Friday Weird Science: The Armadillo Penis, a study in flexural stiffness

Aug 02 2013 Published by under Friday Weird Science, Uncategorized

You know, it's nice to know that there are people out there who really CARE. Who CARE about things like penises. Animal penises. And how they work. And who care so much about animal erections that they will create mathematical functions to describe them. Where would we (or at least, weird science) be without these people? I really cannot say. And most particularly, where would we be without Diane Kelly. Without Diane, who I would hereby like to promote to the Queen of Animal Peen (in an importantly non-dirty way), there would be no awesome studies of the armadillo penis, for example.

But we have Diane, and I am grateful. Because now, my friends, now we know all about the flexural stiffness of the armadillo penis. I'm sure that question has been plaguing you for ages, right? Right??

NINE-BANDED ARMADILLO (DASYPUS NOVEMCINCTUS)" The Journal of Experimental Biology, 1999.

(I must say these guys are cute. Would make such charming little pets! Source)

The best thing about this paper is perhaps the opening sentence:

Before a male mammal copulates, his normally
inconspicuous penis changes both its size and its resistance to
bending or ‘flexural stiffness’.

I just can't get over the face that she called male penises "normally inconspicuous". I love it. I'm going to use it as an insult in bars.

But she raises an important question: males have erections, until the penis is stiff enough to fit inside the vagina without bending. The stiffness is due to the corpus cavernosum, a pair of spongy, tube shaped structures that run the length of the penis. What's interesting about the corpus cavernosum is that they are made of spongey material. You would THINK they should be made of hard material. But if they were made of, say, bone, the penis would be erect all the time. Instead, the corpus cavernosum is spongy, and fills with blood during erection. But how does it become stiff?
(A diagram showing the corpus cavernosum and the blood vessels that fuel it's...power. Source)

The answer is collagen. The outside of the corpus cavernosum is made of collagen fibers. But they aren't arranged like you would expect them to be. In other tube structures that need to stretch, collagen is usually arrayed in spirals, which can then stretch out as needed. But in the mammal penis, the collagen is arranged at right angles. There's collagen surrounding going front to back, and then collagen surrounding in loops. Like this.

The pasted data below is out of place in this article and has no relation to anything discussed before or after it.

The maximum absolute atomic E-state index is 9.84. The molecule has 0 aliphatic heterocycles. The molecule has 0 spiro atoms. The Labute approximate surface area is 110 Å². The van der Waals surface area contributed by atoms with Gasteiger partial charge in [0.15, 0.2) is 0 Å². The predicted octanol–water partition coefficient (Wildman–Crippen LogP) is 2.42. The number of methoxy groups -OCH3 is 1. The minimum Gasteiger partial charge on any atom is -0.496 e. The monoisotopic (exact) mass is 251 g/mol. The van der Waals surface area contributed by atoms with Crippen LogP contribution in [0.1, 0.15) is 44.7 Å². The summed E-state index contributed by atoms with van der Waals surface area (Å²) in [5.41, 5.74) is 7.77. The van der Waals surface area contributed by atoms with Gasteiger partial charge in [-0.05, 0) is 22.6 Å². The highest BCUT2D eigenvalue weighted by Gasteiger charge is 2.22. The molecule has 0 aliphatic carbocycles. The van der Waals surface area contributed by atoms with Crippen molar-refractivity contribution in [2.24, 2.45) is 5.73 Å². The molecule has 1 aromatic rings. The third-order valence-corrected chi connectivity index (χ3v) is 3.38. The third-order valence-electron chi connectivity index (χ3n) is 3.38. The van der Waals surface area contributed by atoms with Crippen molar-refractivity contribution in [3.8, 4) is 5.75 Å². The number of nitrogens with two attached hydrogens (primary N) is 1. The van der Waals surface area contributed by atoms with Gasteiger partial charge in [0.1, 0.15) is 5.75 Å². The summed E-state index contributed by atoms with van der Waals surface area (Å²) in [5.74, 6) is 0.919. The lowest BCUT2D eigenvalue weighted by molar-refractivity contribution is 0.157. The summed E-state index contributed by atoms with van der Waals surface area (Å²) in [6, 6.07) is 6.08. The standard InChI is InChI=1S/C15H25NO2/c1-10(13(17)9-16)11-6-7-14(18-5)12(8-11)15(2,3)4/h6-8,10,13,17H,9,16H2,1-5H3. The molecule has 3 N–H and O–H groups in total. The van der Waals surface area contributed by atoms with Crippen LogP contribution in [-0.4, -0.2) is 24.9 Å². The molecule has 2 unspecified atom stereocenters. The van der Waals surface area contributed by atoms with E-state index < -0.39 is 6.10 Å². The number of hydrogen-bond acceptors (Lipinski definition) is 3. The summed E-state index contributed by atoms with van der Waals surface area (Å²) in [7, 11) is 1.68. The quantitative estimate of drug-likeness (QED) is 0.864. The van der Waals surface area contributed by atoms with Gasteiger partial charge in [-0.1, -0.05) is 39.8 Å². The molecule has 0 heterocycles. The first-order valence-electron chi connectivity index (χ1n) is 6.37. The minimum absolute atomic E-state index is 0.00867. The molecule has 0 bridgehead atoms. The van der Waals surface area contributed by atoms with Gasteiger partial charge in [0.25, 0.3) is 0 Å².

(Figure 1)

All of that structure does look very rigid...but it doesn't look very FLEXIBLE. So how does it expand?

It turns out that the crossed structure is usually relaxed, with "crimped" collagen. The whole thing only goes straight and tense during the erection. As blood flows in, the collagen straightens out, and the crossed structure gives it "flexural stiffness", making it pretty tough.

But in order to look at the physics involved, Dr. Kelly needed...some penises. Preferably whole ones. Luckily, penises are easy to find, if you don't mind some roadkill. She picked up 28 male armadillo roadkills (ok, 26, 2 were donated by hunters). Using them, she sliced and diced some penile tissue, and examined how it worked.

She found that during erection, the armadillo penis increases by 26% in length and 17% in diameter. But that's just on the outside. On the inside, the corpus cavernosum increased by 50%, and the thickness of the coating around it of collagen (the tunica albuginea) decreases by 39%. Everything is stretching to accommodate all the blood, and the net increase is around 78% for a cross section (I don't know if humans increase that much, maybe human men would rather be armadillos?).
(Figure 3. Left is flaccid, right is erect)

Kelly also found that as you artificially inflate the penis (with air), the stiffness of the collagen fibers increases by 3-4 orders of magnitude! Stiffy indeed.

But the question is: why does the shape remain a TUBE? If all the collagen expanded equally, erections should be rounder. Not tubular (Incidentally, "The Tubular Erections" would be a great name for a band). But it turns out that penises have trabeculae, little rod shaped collagen structures, that go crosswise inside the corpus cavernosum and keep it relatively in shape. If you cut them out (and she did), you get a much rounder shape. So for a penis-shaped penis, you can thank your trabeculae. And for your stiffness you can thank your collagen. Who knew you could get so much from a roadkilled armadillo.

NINE-BANDED ARMADILLO (DASYPUS NOVEMCINCTUS)" The Journal of Experimental Biology, 1999.

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